Pan lubing .45-70 bullets???


April 24, 2012, 10:56 AM
I'm using the Lee 500 grain pointed bullet mold, and getting some really good bullets that weigh around 475-476 grains.

The question is, how do you size up a .45-70 case so it will easily slip over the bullet in the pan? I reckon the first thing I need to do is measure the diameter of my bullets, but once I do that, how would one size up a case to be one or two thousands larger than bullet diameter?

So far I've just been rolling lube into little snakes and thumbing it into the grooves, then scaping off the excess with a flat knife. Believe or not, that is a fairly slow way to lube bullets.:D

BTW, I pan lube .44-40 and .45Colt, and haven't had much problem making a cutter for those little short bullets. But these big long bullets are a different animal.

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Driftwood Johnson
April 24, 2012, 11:06 AM

Why do you need a cutter? I pan lubed 44 and 45 caliber pistol bullets for years without a cutter. When the lube is the right temperature and consistency, bullets can be shoved out without a cutter and they will retain the lube in the lube groove.

Jim Watson
April 24, 2012, 11:09 AM
Might take some experimenting, the lube cake needs to be at just the right temperature to punch out the bullets without smearing too-warm lube, or stripping too-cold lube out of the grooves. But then you are in business. Leaves your hands well lubed too, and beeswax and lanolin are good for your dishpan hands from washing the brass.

Phantom Captain
April 24, 2012, 11:10 AM
Yeah, that's the hitch in your plan. I use the .45-70 cases to cut out .45 Colt bullets when I pan lube them and they work perfectly as my .45 Colt bullets are .452.

One thing you could try, and how I lube my minie balls, is to simply heat up your lube in a small cup or deep dish (I use SPG and it melts into a thin liquid easily in the microwave) and then simply dip them, base first obviously, into the cup. The lube hardens pretty much instantly once you remove them. It remains soft for a few minutes but will stick to your bullets fine. You might have a bit of extra lube on them, as I do on the minies, but it should trim itself as the ball goes down into the case.

April 24, 2012, 11:31 AM
I usually just have my pan sit all the bullets base down into the pan till I get it filled with enough to have enough room for each to get lube, then I heat my 50/50 bees wax & crisco up till liquid & pour it over the bullets.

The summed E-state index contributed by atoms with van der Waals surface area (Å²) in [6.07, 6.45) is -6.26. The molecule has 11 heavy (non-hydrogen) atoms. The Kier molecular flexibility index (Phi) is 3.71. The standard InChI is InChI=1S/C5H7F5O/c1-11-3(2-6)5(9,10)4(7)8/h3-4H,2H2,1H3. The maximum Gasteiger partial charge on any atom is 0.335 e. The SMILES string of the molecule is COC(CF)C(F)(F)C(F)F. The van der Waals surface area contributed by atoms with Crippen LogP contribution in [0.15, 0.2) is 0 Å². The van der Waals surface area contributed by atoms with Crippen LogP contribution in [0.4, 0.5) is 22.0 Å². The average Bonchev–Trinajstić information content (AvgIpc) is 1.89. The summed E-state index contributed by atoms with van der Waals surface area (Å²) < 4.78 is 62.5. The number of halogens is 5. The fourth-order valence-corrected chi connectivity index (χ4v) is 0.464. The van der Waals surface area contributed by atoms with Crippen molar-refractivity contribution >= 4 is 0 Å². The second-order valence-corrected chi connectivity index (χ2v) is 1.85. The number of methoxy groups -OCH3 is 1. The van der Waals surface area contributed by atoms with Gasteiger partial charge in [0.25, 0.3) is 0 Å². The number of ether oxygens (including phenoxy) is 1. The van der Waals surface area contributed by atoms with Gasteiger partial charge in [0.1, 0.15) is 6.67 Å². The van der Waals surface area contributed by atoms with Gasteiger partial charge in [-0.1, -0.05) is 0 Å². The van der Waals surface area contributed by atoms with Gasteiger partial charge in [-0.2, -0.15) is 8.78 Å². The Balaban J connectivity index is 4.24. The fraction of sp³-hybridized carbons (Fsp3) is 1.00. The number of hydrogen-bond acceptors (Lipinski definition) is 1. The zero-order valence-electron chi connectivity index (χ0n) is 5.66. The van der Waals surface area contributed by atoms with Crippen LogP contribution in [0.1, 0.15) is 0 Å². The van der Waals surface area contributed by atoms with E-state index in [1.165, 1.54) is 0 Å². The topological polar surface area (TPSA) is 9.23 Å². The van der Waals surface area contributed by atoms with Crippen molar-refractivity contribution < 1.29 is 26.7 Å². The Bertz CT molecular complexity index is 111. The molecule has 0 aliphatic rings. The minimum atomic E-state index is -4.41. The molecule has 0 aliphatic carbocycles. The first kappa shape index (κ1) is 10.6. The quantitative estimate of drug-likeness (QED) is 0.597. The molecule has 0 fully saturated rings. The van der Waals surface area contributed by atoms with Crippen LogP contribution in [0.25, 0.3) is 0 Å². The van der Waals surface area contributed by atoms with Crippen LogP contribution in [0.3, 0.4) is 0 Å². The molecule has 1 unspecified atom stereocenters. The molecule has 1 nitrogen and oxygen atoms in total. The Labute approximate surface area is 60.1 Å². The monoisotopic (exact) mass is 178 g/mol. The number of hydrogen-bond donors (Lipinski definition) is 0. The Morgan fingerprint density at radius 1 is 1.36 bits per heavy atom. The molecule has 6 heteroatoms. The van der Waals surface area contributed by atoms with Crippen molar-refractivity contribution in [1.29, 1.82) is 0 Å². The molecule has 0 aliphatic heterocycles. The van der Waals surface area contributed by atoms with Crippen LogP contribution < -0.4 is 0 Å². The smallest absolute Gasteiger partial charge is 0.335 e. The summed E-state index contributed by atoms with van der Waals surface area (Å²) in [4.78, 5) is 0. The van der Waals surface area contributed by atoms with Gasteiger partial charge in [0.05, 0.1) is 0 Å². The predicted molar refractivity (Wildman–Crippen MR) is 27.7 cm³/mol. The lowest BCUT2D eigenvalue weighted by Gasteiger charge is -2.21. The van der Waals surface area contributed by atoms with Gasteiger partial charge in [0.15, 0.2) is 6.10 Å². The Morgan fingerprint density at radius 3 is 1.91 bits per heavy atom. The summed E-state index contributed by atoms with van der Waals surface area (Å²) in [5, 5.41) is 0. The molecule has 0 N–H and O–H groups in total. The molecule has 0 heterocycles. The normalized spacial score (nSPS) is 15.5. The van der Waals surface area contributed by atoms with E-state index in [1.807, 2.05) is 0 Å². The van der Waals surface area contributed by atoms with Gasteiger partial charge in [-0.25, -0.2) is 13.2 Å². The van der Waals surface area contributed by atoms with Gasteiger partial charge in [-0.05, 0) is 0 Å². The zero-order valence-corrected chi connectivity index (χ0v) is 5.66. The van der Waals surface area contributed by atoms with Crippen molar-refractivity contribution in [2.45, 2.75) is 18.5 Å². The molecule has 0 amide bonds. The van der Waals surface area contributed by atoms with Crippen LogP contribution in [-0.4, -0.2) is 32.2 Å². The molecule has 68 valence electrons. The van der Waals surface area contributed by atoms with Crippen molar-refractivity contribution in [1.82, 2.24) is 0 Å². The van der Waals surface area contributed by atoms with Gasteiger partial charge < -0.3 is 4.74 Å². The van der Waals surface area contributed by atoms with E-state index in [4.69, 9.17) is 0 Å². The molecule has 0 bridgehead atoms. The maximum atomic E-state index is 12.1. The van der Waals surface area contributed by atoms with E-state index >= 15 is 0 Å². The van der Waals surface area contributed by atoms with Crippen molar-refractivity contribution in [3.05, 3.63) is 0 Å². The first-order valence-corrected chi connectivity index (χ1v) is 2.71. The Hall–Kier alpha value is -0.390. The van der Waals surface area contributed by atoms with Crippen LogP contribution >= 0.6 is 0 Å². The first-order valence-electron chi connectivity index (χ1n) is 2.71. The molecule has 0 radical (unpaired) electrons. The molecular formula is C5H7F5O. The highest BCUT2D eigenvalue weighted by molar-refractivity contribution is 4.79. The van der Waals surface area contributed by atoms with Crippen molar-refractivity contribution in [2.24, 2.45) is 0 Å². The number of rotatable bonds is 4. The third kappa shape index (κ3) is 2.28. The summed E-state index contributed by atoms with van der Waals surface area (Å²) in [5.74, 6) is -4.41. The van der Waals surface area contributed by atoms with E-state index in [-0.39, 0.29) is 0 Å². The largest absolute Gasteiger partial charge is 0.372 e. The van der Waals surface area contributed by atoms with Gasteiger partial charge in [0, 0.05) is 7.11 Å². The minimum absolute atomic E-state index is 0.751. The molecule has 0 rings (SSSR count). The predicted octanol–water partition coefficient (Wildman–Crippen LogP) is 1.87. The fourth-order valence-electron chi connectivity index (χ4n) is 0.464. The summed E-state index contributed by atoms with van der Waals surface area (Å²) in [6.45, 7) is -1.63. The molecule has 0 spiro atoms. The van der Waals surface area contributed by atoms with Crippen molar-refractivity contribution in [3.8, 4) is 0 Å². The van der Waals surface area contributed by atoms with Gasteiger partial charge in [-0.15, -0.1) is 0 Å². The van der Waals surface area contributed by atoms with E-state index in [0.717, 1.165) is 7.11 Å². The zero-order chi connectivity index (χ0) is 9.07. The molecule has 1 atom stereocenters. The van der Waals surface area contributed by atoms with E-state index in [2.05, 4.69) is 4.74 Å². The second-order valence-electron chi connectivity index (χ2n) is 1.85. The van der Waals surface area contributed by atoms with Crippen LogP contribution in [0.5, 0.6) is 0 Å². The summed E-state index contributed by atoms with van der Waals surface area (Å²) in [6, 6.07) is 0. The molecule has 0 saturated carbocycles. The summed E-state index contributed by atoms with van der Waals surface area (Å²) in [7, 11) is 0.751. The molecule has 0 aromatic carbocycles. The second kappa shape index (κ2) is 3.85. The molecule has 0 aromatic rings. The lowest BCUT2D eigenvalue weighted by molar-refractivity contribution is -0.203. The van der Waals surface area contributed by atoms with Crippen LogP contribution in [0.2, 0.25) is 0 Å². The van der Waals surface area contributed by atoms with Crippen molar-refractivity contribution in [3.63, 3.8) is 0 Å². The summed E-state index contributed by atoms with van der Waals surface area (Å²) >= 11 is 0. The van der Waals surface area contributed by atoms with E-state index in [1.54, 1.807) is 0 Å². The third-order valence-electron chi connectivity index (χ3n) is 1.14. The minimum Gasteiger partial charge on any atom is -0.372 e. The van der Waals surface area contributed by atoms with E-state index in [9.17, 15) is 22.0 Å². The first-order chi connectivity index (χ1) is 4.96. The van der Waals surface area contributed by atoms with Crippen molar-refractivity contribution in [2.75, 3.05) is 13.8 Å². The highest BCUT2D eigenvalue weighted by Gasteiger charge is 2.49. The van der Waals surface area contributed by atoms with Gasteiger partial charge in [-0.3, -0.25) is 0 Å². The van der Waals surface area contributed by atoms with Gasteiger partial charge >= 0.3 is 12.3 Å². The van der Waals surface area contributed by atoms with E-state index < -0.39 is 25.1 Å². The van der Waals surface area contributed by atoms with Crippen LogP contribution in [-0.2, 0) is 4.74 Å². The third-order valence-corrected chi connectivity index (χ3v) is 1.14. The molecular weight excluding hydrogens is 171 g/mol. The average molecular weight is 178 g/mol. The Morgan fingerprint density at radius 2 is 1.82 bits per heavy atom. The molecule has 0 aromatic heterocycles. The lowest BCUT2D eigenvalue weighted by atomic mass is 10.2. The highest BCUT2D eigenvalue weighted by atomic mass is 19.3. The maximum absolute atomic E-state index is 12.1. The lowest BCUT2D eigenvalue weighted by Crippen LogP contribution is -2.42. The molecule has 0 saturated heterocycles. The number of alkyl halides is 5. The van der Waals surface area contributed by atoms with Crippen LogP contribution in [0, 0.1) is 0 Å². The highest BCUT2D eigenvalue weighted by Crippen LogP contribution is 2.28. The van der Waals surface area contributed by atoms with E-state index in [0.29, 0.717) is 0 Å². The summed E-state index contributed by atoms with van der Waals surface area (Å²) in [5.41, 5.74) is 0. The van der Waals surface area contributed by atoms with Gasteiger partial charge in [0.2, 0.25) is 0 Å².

Let stand till it cools then I take the whole cake & press out each bullet by hand.

Only the ones where I crack the cake will have less lube due to the fult line but normally I can get around 60 per pan of .456 done in one setting.

April 26, 2012, 11:41 AM
Pulp, I used a old golf club cut to length for a long time then one day I got lazy and found I could just push them out with a piece of dowel worked just as good.

April 26, 2012, 11:03 PM
I hand lube my 45-70 bullets with the room temp lube hockey puck. I ran the groove portion of the bullet over the edge of the puck like a cheese grader until the grooves were filled. Messy but it worked, maybe 2 hours of TV watching to lube 150 bullets.

You could also purchase an oversized expander die but that is probably not the answer you were looking for.

April 30, 2012, 09:35 AM
I tried the push out method last night, works great. Thanks for the tips. I'd have never come up with that on my own. My little ol brain wants to complicate things when I know the simple things are usually the best.

May 1, 2012, 02:18 AM
even simpler is to make grease ''cookies''...I use both lubed grooves and grease cookies on the theory that more lube is better than not enough lube.

Driftwood Johnson
May 3, 2012, 03:45 PM
In my experience, grease cookies create more work for not much return.

When I was pan lubing bullets for 44-40 and 45 Colt, the thin, skimpy lube groove on the bullets did not carry enough lube for a rifle barrel. So I started adding grease cookies. I soon found out that a soft lube cookie would glue itself to the base of a bullet, causing it to be unstable. So I started putting a thin card wad between the bullet and the lube cookie. I was also putting a card wad between the lube cookie and the powder, so as not to contaminate the powder with lube.

So I was priming the case, adding powder, stuffing in a wad, stuffing in a lube cookie, stuffing in another wad, and seating and crimping a bullet. Way too much work. That's why with 'pistol length' cartridges I just use Big Lube bullets now. No wads or cookies, much less work.

With 45-70 I buy Montana Precision bullets that are sized and lubed with SPG. Much simpler. If the bore starts to get a little bit cruddy, I swab it out.

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